2. How (and how well) did those products actually accomplish those jobs?
3. What offering could Kellogg profitably devise that could fulfill those jobs better?
If Kellogg executives had asked those questions about the Indian breakfast market, they would have identified one absolutely critical difference between its cereals and its "only rivals." What Kellogg didn't know, as Homi Bhabha, director of Harvard's Faculty of Arts and Sciences' Humanities Center stated at the time, "was that Indians, rather like the Chinese, think that to start the day with something cold, like cold milk on your cereal, is a shock to the system. You start it with warm milk." In other words, Kellogg failed to provide a product that satisfied one of Indians' most fundamental and important breakfast jobs — "enjoy a warm breakfast that does not shock my system." Idlis, steaming hot lentil cakes, and vadas, hot potato chutney pancakes — did that job far, far better than corn flakes.
Count the Right People
Had Kellogg executives understood this important insight, they would have seen that the market for its ready-to-eat cereals was nowhere near the 950 million they had been salivating over. And had they completed the analysis correctly, they would have seen that the market was even smaller still.
There are, of course, two sides to every marketing equation: Are you selling what people want? And can you sell what they want at a price they can afford? Here Kellogg stumbled, too, as many multinationals do when first entering developed markets: The price it needed to charge to be profitable with its existing products was about 33% higher than its nearest competitor in India. And unlike in the U.S., where, as the market leader, Kellogg could regularly increase prices and be confident that competitors would follow quickly, Indian cereal manufacturers could not be assumed to behave in the same way. And they did not, more rationally maintaining their low prices. Thus a $3 billion market of nearly a billion possible consumers was really, even after 16 years of investment, only a $100 million market comprising a small fraction of the 250 million breakfast eaters in the middle class. It's unlikely that this smaller market would have dissuaded Kellogg from entering India, but a market of that size would necessarily entail a different market-entry strategy, pricing, resource allocation, and marketing budget.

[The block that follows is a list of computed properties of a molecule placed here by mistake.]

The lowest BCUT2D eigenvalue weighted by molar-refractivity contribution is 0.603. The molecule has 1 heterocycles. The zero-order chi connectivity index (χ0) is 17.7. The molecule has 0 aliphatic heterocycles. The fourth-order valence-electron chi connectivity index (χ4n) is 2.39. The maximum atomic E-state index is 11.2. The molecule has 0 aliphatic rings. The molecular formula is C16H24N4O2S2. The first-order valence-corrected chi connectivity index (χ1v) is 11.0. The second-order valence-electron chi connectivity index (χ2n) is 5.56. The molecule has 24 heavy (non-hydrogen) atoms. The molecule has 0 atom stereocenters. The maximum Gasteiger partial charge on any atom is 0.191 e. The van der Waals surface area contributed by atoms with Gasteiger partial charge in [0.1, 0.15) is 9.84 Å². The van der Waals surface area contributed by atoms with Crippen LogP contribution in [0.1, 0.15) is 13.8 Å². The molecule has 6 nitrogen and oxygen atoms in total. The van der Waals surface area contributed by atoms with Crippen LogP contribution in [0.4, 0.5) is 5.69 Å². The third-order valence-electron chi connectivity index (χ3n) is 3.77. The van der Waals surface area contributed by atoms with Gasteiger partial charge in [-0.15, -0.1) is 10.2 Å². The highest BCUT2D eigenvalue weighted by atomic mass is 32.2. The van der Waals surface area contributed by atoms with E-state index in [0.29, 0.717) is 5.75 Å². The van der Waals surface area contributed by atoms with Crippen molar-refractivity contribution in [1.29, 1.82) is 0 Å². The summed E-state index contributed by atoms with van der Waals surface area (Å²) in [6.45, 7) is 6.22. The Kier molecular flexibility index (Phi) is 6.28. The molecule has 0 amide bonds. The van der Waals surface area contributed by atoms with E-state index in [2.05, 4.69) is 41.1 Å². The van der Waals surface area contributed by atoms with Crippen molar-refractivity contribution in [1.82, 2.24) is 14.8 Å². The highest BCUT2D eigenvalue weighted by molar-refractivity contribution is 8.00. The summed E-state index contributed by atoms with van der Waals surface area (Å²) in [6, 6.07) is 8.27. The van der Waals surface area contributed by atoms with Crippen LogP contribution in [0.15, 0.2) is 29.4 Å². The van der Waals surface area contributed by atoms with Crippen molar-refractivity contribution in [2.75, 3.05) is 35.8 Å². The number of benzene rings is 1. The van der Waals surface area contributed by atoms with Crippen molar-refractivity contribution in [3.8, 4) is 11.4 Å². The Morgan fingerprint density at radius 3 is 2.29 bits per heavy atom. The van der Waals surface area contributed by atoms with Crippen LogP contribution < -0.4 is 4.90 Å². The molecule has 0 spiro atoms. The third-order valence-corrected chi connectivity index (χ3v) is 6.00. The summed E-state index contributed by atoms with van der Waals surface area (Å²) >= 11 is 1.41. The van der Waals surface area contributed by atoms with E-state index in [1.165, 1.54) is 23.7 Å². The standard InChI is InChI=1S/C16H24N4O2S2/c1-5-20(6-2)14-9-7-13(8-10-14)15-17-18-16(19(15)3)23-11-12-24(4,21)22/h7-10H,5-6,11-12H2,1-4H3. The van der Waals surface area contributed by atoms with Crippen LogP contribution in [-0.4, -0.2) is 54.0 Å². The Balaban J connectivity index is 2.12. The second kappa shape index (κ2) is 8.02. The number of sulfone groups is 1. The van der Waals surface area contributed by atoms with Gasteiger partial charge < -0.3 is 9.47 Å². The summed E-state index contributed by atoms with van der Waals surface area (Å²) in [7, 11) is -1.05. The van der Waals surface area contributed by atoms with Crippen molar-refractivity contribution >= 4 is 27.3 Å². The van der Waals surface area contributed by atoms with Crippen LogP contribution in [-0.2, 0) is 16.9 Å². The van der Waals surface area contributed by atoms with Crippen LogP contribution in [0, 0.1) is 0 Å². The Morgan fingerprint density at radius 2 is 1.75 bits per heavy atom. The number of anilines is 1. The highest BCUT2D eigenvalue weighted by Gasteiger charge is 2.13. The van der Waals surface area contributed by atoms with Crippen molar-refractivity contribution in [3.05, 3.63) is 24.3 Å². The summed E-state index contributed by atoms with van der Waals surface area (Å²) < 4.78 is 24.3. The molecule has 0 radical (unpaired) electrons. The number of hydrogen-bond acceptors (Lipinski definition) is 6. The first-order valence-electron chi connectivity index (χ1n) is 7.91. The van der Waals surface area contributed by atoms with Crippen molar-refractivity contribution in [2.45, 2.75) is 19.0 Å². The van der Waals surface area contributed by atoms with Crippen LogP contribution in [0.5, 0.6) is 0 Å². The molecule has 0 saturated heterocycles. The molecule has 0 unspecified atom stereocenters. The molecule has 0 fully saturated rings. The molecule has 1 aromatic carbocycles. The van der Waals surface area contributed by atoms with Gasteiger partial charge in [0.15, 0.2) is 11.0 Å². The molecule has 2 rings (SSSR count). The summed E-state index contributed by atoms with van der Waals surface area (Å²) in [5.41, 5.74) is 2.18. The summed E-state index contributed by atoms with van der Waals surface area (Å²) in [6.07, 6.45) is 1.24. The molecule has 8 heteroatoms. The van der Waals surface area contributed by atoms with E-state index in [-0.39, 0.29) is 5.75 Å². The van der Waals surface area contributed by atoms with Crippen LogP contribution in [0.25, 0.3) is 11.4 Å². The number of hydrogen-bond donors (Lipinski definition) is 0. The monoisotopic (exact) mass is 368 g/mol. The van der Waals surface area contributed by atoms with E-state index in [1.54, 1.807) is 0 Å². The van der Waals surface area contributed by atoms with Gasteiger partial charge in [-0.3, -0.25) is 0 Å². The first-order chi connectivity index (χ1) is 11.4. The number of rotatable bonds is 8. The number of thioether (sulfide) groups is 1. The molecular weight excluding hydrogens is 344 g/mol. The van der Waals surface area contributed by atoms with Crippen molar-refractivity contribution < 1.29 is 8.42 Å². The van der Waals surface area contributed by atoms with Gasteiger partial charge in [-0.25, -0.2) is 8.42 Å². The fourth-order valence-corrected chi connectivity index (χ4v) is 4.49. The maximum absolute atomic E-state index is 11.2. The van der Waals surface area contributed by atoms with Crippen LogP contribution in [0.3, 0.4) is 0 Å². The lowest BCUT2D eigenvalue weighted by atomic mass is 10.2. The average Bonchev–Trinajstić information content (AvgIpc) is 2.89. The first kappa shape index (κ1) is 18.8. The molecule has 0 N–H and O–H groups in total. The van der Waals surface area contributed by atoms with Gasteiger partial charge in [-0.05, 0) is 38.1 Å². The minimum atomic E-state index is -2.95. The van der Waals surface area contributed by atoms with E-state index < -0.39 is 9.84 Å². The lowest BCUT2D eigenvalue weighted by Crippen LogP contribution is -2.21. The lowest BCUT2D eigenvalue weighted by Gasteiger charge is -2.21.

And that's where the innovation process should have kicked in.
Envision the Right Innovation
To find a big market it could innovate its way into, Kellogg needed to find a job that many Indian breakfast eaters needed done that wasn't yet being fulfilled very well. One could imagine that, for instance, with the insights that Indians' breakfast jobs are best satisfied by a variety of warm, spicy foods that leave you feeling full and healthy, Kellogg might have focused its innovation efforts not on coming up with more ready-to-eat cereals, or different sized packages for its existing products, but on the implications of India's modernizing economy — on the fact that the time once allocated to preparing meals from scratch was now being spent on pursuing the expanding educational and economic opportunities created by a newly-opened market. With such an insight, Kellogg might have more fruitfully focused its innovation efforts on, say, easier-to-prepare versions of traditional favorites that could be delivered at the temperature, in the variety, and with the tastes familiar to Indians, but in a far more convenient way. Thus, by combining qualitative insights with quantitative information, the company would have had a far better shot at using its innovation capacities to create a truly innovative business that could generate significantly better results.